13 of 13 people found the following review helpful
Well worth reading,
This review is from: Things Worth Fighting for: Collected Writings (Hardcover)Michael Kelly, Things Worth Fighting For: Collected Writings, is a compilation of works written by Kelly over a period of about fifteen years. I had not read any of his columns or essays before reading this book and, indeed, barely paid much attention to the announcement of his death covering the Iraq War as an embedded journalist. That was to my own detriment, as I think, after having devoured these essays, I would have enjoyed following his witty, sometimes graphic, occasionally grim, and always insightful writing.
The book is divided into sections generally covering periods such as the Clinton Administration, the Gulf War, the Palestine/Israel peace accords, the War on Terror and the Iraq War. There are also pieces on culture and society (including some short biographical works on Jesse Jackson and Chicago Mayor Richard Daley Jr.), and even some emails he sent to his family while in Iraq. Publication date and original source for each essay and column are at the end of the book ? I would rather that that information been included in the headings for each. There are enough of his writings collected in the book to get a sense of the man and even some hints of the evolution of his thoughts and attitudes. His writing style is fluid and succinct. I could just barely stop reading the book when it was time to go to sleep each night.
The most poignant, and graphic, of his writings included in this book are those covering the Gulf War. He started it having never seen the human and material costs of war first-hand and ended it believing that there truly are things worth fighting, and dying, for. Kelly describes the torture and murder that the Iraqi regime visited on Kuwaiti civilians sparingly but with enough detail that you are left wondering how such evil could have been allowed to survive the war without proper punishment. When reading his coverage of the Iraq War it is apparent that his experiences during the Gulf War informed his reporting and his attitudes.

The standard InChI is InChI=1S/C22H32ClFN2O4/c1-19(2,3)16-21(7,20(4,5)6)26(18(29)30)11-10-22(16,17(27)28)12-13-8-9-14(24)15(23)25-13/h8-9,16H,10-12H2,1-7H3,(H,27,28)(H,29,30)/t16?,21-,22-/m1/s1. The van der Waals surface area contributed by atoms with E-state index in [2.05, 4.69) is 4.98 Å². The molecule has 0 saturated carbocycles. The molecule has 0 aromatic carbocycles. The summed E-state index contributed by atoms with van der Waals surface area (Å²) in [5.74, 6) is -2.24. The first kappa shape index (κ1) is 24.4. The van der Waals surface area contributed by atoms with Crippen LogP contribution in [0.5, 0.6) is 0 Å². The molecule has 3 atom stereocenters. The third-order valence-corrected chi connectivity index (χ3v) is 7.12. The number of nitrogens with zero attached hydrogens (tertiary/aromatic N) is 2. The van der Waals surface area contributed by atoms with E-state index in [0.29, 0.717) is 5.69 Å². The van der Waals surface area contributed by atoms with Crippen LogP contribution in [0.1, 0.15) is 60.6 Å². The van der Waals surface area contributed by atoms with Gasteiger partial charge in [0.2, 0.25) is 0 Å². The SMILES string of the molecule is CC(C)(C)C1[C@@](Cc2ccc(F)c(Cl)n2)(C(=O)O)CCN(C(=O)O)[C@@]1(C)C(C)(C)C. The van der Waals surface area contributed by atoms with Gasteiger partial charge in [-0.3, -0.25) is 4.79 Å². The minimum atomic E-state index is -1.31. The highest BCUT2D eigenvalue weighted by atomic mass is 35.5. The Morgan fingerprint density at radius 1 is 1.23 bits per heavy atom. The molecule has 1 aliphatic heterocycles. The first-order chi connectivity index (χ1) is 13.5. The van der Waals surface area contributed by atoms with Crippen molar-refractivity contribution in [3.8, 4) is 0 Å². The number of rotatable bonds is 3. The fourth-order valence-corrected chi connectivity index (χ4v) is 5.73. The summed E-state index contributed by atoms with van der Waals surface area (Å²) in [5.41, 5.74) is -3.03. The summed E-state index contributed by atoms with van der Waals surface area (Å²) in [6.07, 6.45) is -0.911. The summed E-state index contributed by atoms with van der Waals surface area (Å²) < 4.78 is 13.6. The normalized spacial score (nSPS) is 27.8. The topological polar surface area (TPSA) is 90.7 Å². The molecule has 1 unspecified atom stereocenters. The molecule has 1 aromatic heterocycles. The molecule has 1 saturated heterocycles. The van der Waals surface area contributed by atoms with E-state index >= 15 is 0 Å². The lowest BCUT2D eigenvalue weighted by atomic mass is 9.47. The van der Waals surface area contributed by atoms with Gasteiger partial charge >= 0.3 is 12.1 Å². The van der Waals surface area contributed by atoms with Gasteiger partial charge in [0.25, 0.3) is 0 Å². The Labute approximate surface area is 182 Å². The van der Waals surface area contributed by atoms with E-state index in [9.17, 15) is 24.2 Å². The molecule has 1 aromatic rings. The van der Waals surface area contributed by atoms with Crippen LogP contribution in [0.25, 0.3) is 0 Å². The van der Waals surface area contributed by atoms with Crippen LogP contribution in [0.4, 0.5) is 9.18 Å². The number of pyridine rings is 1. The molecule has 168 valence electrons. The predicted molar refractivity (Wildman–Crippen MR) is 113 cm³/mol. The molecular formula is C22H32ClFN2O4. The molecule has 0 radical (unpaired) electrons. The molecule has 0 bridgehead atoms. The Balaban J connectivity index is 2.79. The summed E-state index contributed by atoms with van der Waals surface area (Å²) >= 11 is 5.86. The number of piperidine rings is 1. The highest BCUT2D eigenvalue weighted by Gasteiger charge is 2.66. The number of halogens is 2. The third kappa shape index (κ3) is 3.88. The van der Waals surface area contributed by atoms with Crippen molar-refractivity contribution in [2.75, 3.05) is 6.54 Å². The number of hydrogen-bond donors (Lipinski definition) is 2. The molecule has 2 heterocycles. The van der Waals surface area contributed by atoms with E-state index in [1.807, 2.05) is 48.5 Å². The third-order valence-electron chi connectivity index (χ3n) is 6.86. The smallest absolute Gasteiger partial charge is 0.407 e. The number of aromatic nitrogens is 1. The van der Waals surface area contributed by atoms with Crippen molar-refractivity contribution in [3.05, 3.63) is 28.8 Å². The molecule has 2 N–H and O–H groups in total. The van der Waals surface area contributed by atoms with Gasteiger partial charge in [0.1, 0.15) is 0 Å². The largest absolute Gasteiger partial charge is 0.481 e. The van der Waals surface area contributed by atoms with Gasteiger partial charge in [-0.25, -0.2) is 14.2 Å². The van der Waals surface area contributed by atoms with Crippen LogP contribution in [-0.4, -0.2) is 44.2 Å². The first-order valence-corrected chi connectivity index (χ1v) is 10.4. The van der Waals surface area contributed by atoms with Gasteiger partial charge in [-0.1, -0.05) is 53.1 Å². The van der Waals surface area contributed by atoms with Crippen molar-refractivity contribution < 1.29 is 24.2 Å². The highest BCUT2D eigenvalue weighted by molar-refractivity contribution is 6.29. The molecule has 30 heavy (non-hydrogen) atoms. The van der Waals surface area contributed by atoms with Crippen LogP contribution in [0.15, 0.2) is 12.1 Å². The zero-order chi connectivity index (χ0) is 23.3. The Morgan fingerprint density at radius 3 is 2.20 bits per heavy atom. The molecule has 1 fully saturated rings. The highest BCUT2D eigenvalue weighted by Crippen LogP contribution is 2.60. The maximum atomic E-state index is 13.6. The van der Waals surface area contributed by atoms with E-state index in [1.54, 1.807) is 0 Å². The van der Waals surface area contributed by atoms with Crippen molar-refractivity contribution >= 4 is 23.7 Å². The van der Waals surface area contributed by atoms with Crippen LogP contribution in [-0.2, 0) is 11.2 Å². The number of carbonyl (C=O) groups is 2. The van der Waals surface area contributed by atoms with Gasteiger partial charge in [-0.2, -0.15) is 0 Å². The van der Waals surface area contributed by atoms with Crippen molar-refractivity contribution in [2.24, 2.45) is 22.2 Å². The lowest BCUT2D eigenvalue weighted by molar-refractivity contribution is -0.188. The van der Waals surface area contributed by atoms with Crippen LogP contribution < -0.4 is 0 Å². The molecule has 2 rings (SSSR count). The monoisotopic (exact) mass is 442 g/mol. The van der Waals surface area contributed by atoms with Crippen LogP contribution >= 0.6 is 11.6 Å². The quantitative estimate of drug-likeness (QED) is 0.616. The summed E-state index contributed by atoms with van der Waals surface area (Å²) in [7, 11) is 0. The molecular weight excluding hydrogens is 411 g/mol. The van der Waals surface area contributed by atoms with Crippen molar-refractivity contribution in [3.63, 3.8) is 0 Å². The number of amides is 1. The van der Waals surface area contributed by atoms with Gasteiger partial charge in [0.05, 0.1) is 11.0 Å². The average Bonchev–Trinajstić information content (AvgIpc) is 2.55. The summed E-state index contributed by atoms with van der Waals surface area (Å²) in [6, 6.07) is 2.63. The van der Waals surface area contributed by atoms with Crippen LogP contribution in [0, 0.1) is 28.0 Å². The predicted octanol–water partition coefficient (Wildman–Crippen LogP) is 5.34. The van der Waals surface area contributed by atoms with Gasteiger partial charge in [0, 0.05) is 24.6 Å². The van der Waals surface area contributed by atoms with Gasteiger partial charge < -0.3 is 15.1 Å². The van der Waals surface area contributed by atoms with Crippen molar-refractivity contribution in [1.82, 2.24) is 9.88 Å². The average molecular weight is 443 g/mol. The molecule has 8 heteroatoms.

Kelly?s writings about the Clinton Administration are interesting for the analysis of Bill Clinton the man. Clinton?s childhood environment explains, though it doesn?t excuse, some of his behavior. His mother?s outlook, ?taught, ultimately, that people are not to be judged by their actions, but are endlessly free to reinvent themselves?.Since ?what-ifs? do not exist,, one needn?t worry that the promise of the moment cannot be met in the future?.[and] Since the ?irrelevant? past does not really exist either, the actions of the moment cease to exist once the moment becomes the past, and cannot be held against one later.? As with his war reporting, the selections included in the book give a sense of the change his viewpoint underwent during Clinton?s terms in office ? going from a somewhat neutral analytical tone to weariness from, what he felt was, the incessant lying and prevarication of a man who should be impeached.
This collection is particularly interesting to me because I lived through all of the events covered ? as a spectator perhaps, but lived through it nonetheless. In some sense, Kelly helped me to look back and articulate what it was I felt during Bill Clinton?s terms as President of the United States, the Persian Gulf War, and September 11th. This book is well worth the time spent reading it. I didn?t always agree with his assessments, but I found much to think about. And it is a fitting memorial for a journalist that I wish I had known during his lifetime.